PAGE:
Mercenary leader accuses Nigeria of squandering gains against Boko Haram made with his help

A South African mercenary who helped the Nigerian army recapture huge amounts of territory from Boko Haram insurgents has accused the country’s government of squandering the gains it made with his help.

Colonel Eeben Barlow, a veteran commander in the apartheid-era South African Defence Forces, led a team of mercenaries who secretly trained up an elite Nigerian strike force back in 2015.

Hired by then President Goodluck Jonathan in the wake of the Chibok schoolgirl abduction, the mercenaries were credited with driving Boko Haram out of most of their strongholds in north-east Nigeria.

But after just three months, their contract was cancelled by incoming President Muhammadu Buhari, a former general, who told The Telegraph at the time that the Nigerian army should be able to do the job alone.

Col Barlow has now broken his silence to accuse Mr Buhari of needlessly prolonging the war by dispensing with the mercenaries’ expertise. In a posting on Facebook, he said: "It is sad that the President preferred defeat above victory, as soldiers can only do what they are trained, equipped, and led to do.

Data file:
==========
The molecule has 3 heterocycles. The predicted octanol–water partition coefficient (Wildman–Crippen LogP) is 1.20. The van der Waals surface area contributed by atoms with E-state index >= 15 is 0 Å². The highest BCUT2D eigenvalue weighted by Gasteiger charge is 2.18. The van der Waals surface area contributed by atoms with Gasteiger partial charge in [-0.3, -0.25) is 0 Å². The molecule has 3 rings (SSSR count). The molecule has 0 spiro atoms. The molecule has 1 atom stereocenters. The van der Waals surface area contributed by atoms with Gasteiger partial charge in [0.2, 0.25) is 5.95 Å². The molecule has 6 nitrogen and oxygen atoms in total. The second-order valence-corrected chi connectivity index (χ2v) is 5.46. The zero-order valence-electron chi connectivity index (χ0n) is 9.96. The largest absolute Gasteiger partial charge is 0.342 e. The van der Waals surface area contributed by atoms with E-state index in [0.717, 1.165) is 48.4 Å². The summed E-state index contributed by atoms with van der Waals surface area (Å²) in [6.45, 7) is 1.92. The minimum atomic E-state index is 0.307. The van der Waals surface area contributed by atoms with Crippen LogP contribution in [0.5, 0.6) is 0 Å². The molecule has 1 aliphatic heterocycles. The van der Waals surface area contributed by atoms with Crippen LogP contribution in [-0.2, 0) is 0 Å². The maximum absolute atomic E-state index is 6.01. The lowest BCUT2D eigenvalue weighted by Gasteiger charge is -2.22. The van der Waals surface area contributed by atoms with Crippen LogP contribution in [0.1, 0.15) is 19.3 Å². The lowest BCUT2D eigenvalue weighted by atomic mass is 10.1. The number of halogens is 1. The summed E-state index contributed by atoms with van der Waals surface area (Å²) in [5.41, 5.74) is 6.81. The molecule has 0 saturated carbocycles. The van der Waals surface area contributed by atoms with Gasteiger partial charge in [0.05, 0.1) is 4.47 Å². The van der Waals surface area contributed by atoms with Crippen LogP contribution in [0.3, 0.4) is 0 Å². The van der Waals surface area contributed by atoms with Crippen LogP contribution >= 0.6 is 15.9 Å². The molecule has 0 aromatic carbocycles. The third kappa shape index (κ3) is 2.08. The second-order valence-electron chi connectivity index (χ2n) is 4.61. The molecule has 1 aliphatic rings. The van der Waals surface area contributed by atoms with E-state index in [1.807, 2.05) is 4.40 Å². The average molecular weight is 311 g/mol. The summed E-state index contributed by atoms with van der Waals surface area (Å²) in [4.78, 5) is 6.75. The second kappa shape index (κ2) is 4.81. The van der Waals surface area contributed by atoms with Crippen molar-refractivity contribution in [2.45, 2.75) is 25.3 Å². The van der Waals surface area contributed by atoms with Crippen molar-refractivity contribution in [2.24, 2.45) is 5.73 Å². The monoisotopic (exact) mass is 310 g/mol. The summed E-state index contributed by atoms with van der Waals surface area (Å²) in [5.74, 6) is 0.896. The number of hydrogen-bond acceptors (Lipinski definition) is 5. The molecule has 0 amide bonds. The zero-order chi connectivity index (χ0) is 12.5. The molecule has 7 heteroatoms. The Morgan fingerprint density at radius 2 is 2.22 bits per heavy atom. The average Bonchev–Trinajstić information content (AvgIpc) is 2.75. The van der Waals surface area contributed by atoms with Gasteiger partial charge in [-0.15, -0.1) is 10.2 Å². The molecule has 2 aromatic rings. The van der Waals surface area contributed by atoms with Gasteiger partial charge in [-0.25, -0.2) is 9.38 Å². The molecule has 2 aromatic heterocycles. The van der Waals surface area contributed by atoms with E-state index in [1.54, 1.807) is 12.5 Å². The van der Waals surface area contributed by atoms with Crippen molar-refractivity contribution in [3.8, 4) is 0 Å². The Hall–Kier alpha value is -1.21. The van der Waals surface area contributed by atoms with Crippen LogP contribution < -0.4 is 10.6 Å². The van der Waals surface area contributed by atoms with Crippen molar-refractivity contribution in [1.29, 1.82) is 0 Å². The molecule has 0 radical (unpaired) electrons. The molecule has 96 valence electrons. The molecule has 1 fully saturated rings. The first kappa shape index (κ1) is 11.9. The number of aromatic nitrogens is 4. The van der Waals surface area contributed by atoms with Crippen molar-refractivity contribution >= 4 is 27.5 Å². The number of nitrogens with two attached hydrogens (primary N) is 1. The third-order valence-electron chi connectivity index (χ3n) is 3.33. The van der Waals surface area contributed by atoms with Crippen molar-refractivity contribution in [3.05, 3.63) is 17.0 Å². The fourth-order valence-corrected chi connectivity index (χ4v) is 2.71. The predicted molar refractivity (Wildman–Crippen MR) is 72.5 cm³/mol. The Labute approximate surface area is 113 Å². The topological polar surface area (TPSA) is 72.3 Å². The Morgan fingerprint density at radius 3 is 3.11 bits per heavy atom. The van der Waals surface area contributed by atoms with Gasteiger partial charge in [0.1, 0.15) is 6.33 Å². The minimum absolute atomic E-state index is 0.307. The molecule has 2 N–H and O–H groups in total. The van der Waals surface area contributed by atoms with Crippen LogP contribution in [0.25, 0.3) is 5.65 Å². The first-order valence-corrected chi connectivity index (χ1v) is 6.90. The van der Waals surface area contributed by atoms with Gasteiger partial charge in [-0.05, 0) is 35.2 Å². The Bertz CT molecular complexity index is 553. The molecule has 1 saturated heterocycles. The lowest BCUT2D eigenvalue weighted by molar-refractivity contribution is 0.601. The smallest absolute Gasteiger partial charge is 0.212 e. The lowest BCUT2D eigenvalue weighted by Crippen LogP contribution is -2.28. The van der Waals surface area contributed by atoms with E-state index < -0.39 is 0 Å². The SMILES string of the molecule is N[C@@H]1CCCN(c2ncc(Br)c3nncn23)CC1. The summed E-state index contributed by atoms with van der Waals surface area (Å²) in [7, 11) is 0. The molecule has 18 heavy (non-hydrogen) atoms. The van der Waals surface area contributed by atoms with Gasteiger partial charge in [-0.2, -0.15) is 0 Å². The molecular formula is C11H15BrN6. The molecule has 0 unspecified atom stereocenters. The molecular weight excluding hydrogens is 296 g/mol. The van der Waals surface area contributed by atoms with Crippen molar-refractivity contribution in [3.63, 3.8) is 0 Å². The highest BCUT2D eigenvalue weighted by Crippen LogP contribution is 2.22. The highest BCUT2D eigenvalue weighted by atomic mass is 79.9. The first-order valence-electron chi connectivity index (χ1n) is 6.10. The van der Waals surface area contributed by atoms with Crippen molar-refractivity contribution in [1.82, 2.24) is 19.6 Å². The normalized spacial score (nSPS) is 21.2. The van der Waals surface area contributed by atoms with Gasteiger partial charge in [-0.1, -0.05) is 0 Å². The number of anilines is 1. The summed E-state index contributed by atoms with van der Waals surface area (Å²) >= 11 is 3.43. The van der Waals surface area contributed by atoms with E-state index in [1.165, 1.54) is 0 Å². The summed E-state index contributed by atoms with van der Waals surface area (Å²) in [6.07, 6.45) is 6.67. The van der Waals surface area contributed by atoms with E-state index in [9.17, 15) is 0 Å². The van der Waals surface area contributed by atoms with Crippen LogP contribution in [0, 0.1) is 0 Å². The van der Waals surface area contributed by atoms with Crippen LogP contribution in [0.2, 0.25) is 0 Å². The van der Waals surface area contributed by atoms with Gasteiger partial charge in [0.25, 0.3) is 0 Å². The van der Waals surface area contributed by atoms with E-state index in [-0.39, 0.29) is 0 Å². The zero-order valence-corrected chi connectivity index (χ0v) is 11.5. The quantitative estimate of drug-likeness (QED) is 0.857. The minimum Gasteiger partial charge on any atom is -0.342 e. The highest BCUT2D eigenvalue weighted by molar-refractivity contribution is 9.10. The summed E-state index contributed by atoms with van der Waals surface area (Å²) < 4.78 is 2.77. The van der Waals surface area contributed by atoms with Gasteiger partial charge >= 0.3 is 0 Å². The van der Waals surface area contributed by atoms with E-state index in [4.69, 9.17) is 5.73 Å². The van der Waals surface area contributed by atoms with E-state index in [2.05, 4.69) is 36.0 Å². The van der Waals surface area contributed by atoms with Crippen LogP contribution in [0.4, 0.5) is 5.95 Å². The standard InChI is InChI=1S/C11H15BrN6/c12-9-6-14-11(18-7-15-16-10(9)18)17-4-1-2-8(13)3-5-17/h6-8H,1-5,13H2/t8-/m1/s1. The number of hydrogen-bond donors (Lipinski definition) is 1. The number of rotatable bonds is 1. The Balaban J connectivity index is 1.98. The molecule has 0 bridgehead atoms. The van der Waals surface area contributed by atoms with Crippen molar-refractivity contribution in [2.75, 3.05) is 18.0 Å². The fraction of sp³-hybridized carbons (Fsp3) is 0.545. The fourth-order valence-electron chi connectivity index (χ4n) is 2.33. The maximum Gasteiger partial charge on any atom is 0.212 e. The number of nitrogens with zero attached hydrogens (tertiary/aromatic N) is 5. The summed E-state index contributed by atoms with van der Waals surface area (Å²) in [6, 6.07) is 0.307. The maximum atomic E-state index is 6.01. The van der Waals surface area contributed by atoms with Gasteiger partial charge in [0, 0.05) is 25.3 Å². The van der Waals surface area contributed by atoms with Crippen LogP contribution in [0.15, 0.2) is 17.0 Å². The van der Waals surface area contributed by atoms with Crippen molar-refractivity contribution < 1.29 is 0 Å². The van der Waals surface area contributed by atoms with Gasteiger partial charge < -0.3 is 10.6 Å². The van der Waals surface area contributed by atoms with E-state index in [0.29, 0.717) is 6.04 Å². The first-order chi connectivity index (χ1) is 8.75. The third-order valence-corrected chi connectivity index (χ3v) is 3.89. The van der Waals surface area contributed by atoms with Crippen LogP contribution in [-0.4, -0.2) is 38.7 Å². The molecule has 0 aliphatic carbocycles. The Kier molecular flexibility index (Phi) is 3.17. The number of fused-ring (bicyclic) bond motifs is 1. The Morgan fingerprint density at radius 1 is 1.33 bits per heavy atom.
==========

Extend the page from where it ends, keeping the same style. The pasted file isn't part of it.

"Do it poorly, and they die."

He added: "Many of the men we trained… have remained in contact with us, pleading for our return to Nigeria. They have also told us that they have been used to a point of exhaustion."

While Col Barlow’s comments could be seen as "sour grapes" at losing his contract, they echo wider concerns that Boko Haram is now regaining strength.

Kidnappings and killings have continued on a large scale, despite Mr Buhari’s claim last New Year to have crushed the group in their "last enclave" in Nigeria’s Sambisa Forest. An Isis-alled Boko Haram faction has also mounted 17 attacks on army bases this year, with up to 100 soldiers reported in one assault in the remote desert town of Metele on November 18.

Col Barlow added: "Raids on villages and the slaughter and kidnapping of the innocent and defenceless has continued—and in some instances intensified—under the reign of the President Buhari’s government."

He said that back in 2015, his firm had warned the Nigerian government that unless the strike force was allowed to decisively "annihilate" Boko Haram, the group would spread  into neighbouring Chad, Niger, and Cameroon, where it has since become well-established.

"These intelligence warnings were all rejected in favour of a false belief. Neighbouring countries were advised not to listen to us as it was claimed to be a cheap attempt to ‘get a contract’," he added.

Col Barlow was a founder of Executive Outcomes, a private military company made up of many ex-members of South Africa’s security forces. One of the first modern "private armies", in 1995 it successfully helped the government of Sierra Leone defend itself against the rebels of the Revolutionary United Front, notorious for chopping off the arms of their enemies.

His new company, known as Specialized Tasks, Training, Equipment and Protection, is thought to have sent around 100 men to Nigeria. 

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